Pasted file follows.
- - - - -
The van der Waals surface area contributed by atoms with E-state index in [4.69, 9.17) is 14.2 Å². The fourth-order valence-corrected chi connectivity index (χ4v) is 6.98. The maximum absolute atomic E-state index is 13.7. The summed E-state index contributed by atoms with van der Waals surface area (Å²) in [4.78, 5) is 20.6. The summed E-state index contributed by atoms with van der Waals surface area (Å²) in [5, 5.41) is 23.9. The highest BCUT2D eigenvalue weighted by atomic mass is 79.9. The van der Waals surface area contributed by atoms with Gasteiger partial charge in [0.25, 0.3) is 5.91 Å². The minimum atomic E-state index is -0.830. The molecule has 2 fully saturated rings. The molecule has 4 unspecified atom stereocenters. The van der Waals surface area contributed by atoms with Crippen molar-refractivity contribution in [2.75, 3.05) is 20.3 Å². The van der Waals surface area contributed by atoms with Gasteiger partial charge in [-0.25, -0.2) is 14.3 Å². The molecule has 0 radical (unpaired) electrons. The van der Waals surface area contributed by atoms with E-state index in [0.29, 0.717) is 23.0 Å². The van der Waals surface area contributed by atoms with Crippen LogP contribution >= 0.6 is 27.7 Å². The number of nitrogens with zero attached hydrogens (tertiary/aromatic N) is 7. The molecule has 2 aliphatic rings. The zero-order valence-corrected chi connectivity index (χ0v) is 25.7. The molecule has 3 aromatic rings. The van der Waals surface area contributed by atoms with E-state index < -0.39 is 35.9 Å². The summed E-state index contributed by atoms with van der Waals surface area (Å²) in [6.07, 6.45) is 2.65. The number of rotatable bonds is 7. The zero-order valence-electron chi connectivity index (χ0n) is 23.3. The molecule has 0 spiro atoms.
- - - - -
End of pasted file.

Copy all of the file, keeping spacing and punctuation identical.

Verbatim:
The van der Waals surface area contributed by atoms with E-state index in [4.69, 9.17) is 14.2 Å². The fourth-order valence-corrected chi connectivity index (χ4v) is 6.98. The maximum absolute atomic E-state index is 13.7. The summed E-state index contributed by atoms with van der Waals surface area (Å²) in [4.78, 5) is 20.6. The summed E-state index contributed by atoms with van der Waals surface area (Å²) in [5, 5.41) is 23.9. The highest BCUT2D eigenvalue weighted by atomic mass is 79.9. The van der Waals surface area contributed by atoms with Gasteiger partial charge in [0.25, 0.3) is 5.91 Å². The minimum atomic E-state index is -0.830. The molecule has 2 fully saturated rings. The molecule has 4 unspecified atom stereocenters. The van der Waals surface area contributed by atoms with Crippen molar-refractivity contribution in [2.75, 3.05) is 20.3 Å². The van der Waals surface area contributed by atoms with Gasteiger partial charge in [-0.25, -0.2) is 14.3 Å². The molecule has 0 radical (unpaired) electrons. The van der Waals surface area contributed by atoms with E-state index in [0.29, 0.717) is 23.0 Å². The van der Waals surface area contributed by atoms with Crippen LogP contribution >= 0.6 is 27.7 Å². The number of nitrogens with zero attached hydrogens (tertiary/aromatic N) is 7. The molecule has 2 aliphatic rings. The zero-order valence-corrected chi connectivity index (χ0v) is 25.7. The molecule has 3 aromatic rings. The van der Waals surface area contributed by atoms with E-state index < -0.39 is 35.9 Å². The summed E-state index contributed by atoms with van der Waals surface area (Å²) in [6.07, 6.45) is 2.65. The number of rotatable bonds is 7. The zero-order valence-electron chi connectivity index (χ0n) is 23.3. The molecule has 0 spiro atoms.